Using TCD for Valsalva

We use Valsalva’s maneuver at various places –

Although he was mainly concerned with bad ears, he somehow seems to have created a fold in the colon as well: Antonio Maria Valsalva (* 17. Juni 1666 in Imola; † 2. Februar 1723 in Bologna)
  1. to elicit certain cardiac murmurs (such as the one of HOCM)
  2. to slow down the heart rate for a diagnostic window in supraventricular tachycardia
  3. to quantify damage to the autonomic nervous system (as in small fibre neuropathy)
  4. to provoke a right-left-shunt in PFO testing

If you are not careful, you can even invoke Valsalva’s accidentally when you really want to determine cerebrovascular reserve.

In yesterday’s session we derived the four phases of the Valsalva reaction from the rudiments of what we should remember about cardiovascular physiology, in particular the baroreflex (carotid sinus), Bainbridge reflex and the role that the sympathetic and parasympathetic nervous system play as mediators of tachycardia/hypertension.

We then went on to examine the role of various practical parameters in the Valsalva maneuver, such as the depth of the initial inhalation, the length of straining (phase II) and the straining pressure, using transcranial doppler and an ecg to monitor the heart rate and blood pressure changes. In my experiences, TCD is still the best way to measure changes in blood pressure continuously if you don’t have an arterial line and cannot afford a Finapres device. But you have to make sure that you do not extend the straining phase too much (otherwise CO2 increases and you get an increase in flow), so I only use 10 seconds instead of the usual 15 seconds that are recommended (this publication seems to show that this is still ok).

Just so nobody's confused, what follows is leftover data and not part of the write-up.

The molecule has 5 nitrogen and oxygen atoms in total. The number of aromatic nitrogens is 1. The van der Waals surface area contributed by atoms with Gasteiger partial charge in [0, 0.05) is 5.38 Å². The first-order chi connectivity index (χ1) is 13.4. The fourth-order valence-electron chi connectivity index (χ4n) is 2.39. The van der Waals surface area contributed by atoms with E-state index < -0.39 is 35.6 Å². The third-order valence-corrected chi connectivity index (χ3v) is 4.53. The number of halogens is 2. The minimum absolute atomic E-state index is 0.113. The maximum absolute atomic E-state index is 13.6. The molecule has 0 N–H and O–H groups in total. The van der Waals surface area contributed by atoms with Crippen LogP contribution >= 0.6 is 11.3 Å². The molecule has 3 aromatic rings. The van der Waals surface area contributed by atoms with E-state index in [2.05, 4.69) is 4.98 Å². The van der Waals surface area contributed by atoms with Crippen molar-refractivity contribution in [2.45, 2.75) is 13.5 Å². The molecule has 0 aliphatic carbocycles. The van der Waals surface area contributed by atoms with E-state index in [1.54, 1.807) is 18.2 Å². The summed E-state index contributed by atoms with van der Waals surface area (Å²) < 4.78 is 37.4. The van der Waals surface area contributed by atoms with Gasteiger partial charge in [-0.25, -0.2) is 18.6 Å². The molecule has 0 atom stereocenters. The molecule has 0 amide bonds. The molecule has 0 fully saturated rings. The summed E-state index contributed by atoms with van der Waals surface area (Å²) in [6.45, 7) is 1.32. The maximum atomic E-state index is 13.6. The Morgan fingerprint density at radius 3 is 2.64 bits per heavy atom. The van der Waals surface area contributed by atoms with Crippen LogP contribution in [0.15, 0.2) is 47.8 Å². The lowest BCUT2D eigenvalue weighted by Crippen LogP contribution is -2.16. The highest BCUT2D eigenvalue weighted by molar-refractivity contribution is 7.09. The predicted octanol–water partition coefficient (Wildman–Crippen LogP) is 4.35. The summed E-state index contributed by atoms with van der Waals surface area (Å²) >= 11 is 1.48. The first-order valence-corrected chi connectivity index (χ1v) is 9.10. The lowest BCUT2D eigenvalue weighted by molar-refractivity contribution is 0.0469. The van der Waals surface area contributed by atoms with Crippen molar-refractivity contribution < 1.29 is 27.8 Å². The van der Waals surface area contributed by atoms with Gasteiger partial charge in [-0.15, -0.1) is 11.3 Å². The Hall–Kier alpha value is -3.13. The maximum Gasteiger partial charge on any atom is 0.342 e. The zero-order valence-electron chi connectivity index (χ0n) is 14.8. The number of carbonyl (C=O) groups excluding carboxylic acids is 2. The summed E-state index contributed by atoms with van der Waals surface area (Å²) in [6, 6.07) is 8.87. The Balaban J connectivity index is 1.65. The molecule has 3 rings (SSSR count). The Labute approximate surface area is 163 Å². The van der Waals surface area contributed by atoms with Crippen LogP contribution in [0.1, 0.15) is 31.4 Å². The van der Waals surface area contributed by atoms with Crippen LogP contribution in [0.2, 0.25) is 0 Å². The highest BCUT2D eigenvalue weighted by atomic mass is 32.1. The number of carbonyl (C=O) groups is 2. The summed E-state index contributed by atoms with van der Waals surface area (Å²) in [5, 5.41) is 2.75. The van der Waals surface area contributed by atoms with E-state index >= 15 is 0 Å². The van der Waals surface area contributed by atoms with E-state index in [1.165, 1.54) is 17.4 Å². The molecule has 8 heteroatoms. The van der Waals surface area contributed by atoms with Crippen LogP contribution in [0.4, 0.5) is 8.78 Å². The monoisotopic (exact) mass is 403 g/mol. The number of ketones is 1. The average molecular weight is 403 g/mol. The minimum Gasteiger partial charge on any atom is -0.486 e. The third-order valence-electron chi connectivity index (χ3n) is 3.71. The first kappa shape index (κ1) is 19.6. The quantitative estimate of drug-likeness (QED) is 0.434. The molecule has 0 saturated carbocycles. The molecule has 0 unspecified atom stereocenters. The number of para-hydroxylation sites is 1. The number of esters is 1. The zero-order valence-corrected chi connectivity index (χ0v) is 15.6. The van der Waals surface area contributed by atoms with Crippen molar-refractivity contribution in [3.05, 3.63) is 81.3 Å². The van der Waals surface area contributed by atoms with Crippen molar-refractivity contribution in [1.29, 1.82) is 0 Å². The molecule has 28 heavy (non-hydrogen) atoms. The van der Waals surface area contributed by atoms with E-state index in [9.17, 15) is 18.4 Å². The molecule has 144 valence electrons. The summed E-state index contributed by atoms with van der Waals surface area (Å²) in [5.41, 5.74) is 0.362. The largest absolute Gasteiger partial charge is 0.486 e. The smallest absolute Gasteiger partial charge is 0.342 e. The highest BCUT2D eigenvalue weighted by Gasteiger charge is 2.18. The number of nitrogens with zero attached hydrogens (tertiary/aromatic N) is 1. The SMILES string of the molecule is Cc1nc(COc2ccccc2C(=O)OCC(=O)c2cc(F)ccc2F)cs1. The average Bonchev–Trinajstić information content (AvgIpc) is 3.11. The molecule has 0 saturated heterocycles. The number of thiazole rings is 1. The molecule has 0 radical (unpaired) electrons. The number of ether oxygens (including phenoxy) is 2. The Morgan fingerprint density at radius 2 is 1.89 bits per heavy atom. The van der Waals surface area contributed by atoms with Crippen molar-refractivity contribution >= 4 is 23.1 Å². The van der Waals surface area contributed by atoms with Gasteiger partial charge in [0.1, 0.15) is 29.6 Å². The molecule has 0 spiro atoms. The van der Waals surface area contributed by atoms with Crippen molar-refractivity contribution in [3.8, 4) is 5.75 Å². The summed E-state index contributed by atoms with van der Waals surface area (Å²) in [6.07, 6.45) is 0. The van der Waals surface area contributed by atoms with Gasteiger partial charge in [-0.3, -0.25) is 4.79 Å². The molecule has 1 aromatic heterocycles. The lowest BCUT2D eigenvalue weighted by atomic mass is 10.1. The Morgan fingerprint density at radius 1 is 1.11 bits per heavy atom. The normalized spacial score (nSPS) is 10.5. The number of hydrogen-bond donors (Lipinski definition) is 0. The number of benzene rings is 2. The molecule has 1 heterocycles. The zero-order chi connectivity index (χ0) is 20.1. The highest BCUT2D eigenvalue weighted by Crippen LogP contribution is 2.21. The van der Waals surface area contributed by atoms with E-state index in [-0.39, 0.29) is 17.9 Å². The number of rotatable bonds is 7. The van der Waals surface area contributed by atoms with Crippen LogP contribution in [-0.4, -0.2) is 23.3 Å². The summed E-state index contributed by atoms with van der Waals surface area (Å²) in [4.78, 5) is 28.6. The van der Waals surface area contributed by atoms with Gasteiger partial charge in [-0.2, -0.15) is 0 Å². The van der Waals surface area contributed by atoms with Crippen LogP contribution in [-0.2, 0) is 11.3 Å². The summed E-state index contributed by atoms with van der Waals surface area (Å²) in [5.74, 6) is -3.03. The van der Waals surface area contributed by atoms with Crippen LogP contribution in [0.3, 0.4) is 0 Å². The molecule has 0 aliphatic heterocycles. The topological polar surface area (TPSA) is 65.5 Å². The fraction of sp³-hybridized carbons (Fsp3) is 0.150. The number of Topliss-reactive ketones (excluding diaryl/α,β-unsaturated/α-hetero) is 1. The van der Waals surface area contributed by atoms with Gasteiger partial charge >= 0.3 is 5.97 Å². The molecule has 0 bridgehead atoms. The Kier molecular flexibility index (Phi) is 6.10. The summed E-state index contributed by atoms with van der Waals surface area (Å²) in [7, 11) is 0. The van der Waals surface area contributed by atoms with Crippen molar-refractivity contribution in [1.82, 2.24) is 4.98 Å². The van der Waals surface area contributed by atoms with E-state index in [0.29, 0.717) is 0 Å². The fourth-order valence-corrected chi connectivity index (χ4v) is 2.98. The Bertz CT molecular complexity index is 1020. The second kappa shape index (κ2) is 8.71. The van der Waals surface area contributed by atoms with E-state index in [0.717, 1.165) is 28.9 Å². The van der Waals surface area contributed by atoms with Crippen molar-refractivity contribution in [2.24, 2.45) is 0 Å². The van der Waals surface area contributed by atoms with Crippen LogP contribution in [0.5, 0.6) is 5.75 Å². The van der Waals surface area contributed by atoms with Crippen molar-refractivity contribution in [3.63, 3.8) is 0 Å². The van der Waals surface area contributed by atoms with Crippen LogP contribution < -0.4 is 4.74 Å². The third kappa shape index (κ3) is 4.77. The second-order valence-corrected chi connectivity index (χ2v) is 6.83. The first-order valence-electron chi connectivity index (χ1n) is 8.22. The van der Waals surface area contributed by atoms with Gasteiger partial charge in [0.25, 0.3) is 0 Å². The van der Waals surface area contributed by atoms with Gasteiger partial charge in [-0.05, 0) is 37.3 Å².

We also discussed the inherent difficulties in defining normal values for autonomous nervous system examinations because of the wide variation in base vagal tone, reactivity, hydration and more.



(Transverse) Myelitis

Diagnostic criteria for transverse myelitis

In our newly established CME series for residents we cover basic topics that every Neurologist should know. Today the topic is transverse myelitis, it’s acute management and imaging characteristics.

As for references we use

Reflex list – DTR only

I guess you can expect every mammal to know the basic reflexes, but it is quite hard to remember the list of advanced reflexes used in particular in peripheral neurology. So here is my list, just for reference. It does not contain the superficial reflexes (skin to muscle) or the pathologic reflexes. I remember doing a bit on the Babinski once.

List of all reflexes you can reasonably rememeber
List of all reflexes you can reasonably remember (in German only)

Classical gait disorders

It is an old saying that a Neurologist can only recognize those diseases that he can mimic. So we play around with various gait disorders, looking at youtube videos and trying to isolate the core examples.

More videos can be found here.

An update on thrombolysis

perfusion mapDespite the recent upheaval in the emergency medicine community about the ACEP tPA-for-stroke guidelines, thrombolysis is one of the two foundations of modern stroke medicine. In a local stroke symposium, I gave a talk about new developments and folklore in tpa-ology. It also exposes our Augsburg data on thrombolysis with bleeding rate and all you could wish in a real life tpa setting. The talk introduced a new acronym for remembering the various causes of tpa-related ICH (I love acronyms). It reads CORTEX